He was born three years before Russia’s October Revolution, and served in the Red Army during World War II. But in 1945, Aleksandr Solzhenitsyn was arrested for criticizing Stalin, and spent eight years in a labor camp. The experience reshaped his political opinions and inspired his most famous works, including The Gulag Archipelago (1973). He won the Nobel Prize for Literature in 1970, but was hounded by the KGB, stripped of his citizenship, and expelled from the Soviet Union in 1974. He remained in exile for 20 years, before being allowed back in Russia in 1994 — after the fall of the USSR — where he died ten years ago on this day.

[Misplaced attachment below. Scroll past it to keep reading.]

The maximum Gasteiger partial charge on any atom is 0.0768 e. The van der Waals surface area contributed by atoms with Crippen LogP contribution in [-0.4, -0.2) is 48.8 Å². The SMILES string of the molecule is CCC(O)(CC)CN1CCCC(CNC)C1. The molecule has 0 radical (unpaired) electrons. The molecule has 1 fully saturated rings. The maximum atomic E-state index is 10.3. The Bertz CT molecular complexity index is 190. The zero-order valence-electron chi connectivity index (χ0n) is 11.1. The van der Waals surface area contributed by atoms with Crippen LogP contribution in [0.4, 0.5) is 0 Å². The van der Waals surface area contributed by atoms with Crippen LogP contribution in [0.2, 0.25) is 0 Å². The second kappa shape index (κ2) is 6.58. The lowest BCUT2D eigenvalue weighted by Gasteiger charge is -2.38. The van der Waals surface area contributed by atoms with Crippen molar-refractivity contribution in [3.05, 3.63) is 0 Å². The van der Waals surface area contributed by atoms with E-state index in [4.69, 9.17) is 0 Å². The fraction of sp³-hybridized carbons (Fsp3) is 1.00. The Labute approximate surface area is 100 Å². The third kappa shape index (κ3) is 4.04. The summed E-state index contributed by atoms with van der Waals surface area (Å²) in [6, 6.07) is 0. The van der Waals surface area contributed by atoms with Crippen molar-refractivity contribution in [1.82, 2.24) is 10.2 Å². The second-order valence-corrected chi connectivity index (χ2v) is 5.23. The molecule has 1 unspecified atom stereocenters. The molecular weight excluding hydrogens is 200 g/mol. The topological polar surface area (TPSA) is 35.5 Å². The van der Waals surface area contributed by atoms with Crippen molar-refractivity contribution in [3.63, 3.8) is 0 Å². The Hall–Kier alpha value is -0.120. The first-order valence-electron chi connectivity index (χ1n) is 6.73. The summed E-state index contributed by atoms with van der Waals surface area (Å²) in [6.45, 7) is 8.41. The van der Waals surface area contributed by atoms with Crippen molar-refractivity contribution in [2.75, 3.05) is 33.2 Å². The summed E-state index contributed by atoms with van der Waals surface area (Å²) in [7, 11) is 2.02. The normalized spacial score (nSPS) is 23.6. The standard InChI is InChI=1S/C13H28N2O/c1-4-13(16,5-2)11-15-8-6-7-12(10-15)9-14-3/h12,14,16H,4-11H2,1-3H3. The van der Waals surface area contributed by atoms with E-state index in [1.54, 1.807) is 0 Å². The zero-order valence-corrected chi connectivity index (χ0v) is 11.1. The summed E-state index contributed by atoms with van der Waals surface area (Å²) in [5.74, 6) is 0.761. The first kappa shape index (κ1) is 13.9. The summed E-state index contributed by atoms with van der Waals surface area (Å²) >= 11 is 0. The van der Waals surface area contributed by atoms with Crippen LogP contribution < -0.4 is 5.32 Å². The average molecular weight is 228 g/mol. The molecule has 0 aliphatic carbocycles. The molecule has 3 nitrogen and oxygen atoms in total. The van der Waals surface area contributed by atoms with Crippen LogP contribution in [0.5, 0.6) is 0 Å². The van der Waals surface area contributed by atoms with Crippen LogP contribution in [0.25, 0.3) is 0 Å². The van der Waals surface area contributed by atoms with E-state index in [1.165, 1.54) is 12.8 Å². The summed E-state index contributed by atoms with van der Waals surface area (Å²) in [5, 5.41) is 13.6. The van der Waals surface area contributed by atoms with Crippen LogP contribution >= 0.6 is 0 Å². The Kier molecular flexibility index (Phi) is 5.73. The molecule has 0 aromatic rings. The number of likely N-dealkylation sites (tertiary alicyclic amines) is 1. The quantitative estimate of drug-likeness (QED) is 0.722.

Alexandr Solzhenitsyn — © Bert Verhoeff / Anefo / OneShot

This photo was taken in 1974, during Solzhenitsyn's stay at his friend Heinrich Böll's home, in Langenbroich, West Germany. He had been deported from the Soviet Union only two days earlier.


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